I have to say, the biggest thing missing from this story is Jen. I know that sounds strange. I like Melissa Reeves a lot. I do. But she and this story are not really a good match. Not because it is drama rather than comedy — she does well, really well, in dramatic scenes with Jack. Take the “I believe in you” scene as a fine example. I’ve thought about this a lot, and if she has a limitation as an actress, it’s this: she is excellent at playing what’s on the page, but if it’s not on the page, she doesn’t play it. Go back to my example from above, how Jen chooses to stay with Lawrence after the crew from Salem arrive. Why would she do this? It’s not explained. Missy could have shown us, though, in her body language, that Jen was so terrified of Lawrence after the rape, that she couldn’t take a chance on escape unless it was 100% guaranteed to work. Plus, I just think there should be a marked difference in how Jen acts around Lawrence, after the rape, and Missy doesn’t play one, unless the scene explicitly calls for it. She’s wary of him, yes, but she was wary of him before.
There are holes in the story from Jennifer’s side, and I don’t think Missy tries to fill in those holes. I don’t want to exaggerate, we do see some of Jen’s point of view. We see her dealing with the trauma of the rape. Back in Salem, she goes to some group rape counseling sessions (pretending to be “on a story,” but still). She has bad dreams and flashbacks of the rape. She eventually confides in some people. She has confrontations with Lawrence. But what we don’t see — and this is the story’s biggest flaw — is if Jen sees Jack differently now, and if she does, exactly what the difference is. It’s so screamingly obvious that this should be an issue that it becomes the elephant in the room. I’m even not talking about anything as crude as “I can’t be with you now that I know how horrible rape is.” Something more like “I know you won’t be able to deal with this and I can’t deal with you not being able to deal with it.”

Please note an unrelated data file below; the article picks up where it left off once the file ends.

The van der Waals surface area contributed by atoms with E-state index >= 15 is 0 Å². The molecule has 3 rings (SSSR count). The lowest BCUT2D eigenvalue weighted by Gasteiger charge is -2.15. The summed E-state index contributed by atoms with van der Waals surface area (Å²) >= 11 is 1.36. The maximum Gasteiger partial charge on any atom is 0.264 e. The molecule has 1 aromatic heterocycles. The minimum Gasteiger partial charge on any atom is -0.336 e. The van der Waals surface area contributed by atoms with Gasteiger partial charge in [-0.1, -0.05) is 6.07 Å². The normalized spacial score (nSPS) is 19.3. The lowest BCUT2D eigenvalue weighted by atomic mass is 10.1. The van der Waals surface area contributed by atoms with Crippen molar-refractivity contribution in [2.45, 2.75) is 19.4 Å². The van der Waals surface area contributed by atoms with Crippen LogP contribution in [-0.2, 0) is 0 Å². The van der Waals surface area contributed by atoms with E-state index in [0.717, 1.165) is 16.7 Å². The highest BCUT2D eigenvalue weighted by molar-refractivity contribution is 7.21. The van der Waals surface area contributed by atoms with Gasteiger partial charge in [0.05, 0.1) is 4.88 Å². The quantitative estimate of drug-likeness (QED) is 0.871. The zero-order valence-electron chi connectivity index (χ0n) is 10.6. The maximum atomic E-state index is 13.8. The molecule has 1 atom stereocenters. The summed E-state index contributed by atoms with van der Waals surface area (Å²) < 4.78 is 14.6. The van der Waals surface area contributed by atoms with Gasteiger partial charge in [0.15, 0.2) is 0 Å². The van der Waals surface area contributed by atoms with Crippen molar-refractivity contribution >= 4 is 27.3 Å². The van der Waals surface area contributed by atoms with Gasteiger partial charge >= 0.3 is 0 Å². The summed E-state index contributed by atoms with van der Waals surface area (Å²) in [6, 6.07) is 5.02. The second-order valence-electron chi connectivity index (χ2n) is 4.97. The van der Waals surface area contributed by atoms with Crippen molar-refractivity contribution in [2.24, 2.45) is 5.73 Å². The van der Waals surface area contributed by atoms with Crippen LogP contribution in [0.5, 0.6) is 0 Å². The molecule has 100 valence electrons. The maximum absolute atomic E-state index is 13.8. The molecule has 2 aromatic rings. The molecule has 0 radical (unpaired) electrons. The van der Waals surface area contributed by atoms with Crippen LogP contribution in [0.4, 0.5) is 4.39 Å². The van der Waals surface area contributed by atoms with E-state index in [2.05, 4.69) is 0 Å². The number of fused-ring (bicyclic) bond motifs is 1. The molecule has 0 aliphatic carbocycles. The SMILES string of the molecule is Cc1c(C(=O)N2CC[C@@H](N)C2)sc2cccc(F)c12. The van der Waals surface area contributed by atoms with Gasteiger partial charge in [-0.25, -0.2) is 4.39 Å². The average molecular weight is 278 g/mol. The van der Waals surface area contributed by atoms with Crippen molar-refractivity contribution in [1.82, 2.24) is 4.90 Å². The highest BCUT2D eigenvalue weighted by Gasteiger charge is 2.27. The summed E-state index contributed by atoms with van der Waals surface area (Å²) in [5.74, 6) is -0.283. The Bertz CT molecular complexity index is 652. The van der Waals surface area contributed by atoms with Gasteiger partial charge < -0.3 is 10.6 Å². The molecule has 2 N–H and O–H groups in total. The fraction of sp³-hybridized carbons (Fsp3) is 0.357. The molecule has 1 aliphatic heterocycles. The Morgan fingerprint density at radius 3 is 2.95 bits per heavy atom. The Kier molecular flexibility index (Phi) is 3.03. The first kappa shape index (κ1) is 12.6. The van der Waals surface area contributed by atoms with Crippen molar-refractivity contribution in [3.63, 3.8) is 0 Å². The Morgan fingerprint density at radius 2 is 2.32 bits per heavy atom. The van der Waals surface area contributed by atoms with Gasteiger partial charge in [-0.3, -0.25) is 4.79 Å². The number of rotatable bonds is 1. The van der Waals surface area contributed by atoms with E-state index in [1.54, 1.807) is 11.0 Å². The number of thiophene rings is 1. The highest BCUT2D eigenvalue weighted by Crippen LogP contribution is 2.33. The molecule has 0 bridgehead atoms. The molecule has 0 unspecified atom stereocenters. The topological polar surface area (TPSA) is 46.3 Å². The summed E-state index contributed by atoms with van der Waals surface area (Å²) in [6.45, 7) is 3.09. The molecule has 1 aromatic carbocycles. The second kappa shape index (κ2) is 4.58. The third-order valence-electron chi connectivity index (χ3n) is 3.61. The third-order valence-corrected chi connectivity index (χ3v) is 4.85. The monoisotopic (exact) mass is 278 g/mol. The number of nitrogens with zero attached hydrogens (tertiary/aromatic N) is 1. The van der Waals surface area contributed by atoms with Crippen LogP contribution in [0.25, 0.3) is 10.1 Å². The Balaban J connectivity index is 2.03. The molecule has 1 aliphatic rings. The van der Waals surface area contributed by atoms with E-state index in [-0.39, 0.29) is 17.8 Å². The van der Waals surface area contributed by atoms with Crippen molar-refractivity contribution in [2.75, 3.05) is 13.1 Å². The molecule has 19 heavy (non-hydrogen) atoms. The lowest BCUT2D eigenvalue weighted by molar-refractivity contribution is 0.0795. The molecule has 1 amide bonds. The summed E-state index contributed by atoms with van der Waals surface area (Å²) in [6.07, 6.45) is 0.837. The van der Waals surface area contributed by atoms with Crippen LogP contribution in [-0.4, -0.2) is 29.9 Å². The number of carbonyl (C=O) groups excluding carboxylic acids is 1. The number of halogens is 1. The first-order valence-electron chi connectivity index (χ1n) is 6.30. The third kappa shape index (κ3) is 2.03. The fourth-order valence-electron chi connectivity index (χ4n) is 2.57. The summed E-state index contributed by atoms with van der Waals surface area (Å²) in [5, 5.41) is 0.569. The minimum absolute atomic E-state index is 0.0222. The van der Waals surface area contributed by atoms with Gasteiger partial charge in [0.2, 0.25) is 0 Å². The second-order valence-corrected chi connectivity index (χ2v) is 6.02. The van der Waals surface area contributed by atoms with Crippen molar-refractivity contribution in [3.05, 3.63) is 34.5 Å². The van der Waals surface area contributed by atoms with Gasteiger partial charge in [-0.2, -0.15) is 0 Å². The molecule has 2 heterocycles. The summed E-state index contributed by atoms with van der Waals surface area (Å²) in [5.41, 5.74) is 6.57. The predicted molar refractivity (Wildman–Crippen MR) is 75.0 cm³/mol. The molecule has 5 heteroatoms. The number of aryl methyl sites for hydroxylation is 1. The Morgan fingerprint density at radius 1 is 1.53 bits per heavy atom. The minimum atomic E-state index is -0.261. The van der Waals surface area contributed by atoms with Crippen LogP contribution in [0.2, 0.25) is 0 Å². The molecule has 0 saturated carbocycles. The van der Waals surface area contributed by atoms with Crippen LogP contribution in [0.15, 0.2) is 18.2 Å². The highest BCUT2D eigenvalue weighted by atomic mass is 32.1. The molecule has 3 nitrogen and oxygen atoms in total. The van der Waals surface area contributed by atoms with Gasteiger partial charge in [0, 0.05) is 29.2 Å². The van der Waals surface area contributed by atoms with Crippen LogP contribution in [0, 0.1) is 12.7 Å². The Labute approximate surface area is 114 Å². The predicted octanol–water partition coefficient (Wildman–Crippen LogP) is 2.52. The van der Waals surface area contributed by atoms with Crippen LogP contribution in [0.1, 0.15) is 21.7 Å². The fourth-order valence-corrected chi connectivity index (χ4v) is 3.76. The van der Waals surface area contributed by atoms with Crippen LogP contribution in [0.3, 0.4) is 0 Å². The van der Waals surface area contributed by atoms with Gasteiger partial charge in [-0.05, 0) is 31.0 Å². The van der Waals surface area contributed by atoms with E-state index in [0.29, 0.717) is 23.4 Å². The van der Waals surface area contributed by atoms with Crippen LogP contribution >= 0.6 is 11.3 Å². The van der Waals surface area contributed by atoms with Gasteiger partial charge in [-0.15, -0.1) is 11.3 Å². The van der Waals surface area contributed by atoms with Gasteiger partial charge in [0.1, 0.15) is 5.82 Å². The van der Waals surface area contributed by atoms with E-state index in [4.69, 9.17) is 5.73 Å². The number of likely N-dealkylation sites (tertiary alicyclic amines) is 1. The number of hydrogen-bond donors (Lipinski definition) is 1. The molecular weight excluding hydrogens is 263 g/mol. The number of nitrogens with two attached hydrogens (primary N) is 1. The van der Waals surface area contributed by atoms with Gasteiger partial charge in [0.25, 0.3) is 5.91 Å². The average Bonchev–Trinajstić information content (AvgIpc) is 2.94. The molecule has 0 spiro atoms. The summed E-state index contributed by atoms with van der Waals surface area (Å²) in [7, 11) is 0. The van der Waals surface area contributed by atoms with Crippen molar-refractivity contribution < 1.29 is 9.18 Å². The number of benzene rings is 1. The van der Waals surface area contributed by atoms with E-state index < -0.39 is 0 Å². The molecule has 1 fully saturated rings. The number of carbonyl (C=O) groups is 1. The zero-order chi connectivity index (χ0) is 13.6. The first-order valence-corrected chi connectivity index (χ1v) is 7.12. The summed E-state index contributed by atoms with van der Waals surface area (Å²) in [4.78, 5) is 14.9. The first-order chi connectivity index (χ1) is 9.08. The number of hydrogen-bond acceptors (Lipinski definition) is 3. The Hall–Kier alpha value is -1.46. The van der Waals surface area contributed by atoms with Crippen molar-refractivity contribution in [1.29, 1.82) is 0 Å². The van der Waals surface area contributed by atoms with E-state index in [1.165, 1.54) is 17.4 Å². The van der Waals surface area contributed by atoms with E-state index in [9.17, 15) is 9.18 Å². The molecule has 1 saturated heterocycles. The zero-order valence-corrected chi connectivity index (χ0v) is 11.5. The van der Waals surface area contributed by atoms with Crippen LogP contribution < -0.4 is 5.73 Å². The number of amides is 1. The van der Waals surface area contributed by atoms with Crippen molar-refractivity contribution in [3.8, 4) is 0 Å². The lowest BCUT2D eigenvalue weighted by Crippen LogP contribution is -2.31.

There are scenes that where I can
fanwank it in read it as subtext, like this one:
This can be read simply, as Jen just having a wish fulfillment dream of marrying the man she really loves, and the horror of reality intruding. But it could also be read as her subconsciously seeing Lawrence in Jack. I think Matt Ashford’s performance in the dream helps this interpretation: he’s a tiny bit wooden — even as he says all the right things, the things a loving bridegroom would say — that lends a slightly sinister note, especially juxtaposed with Lawrence’s smoothness.
And, after they get back to Salem, Jen keeps the rape a secret from Jack. The mere fact that she doesn’t confide in him could be read, like I said above, as her not trusting him to be able to support her. In fact I was more than happy to read it in exactly this way, and there is some support for it. But then there are scenes that flatly contradict it, too, that are difficult to fanwank away. Obviously, I’ll talk about this more as we get to those scenes. Overall, though, I think the show chickened out a little. I think they loved the idea of Jack doubting himself, but they pulled their punches when it came to Jennifer doubting him.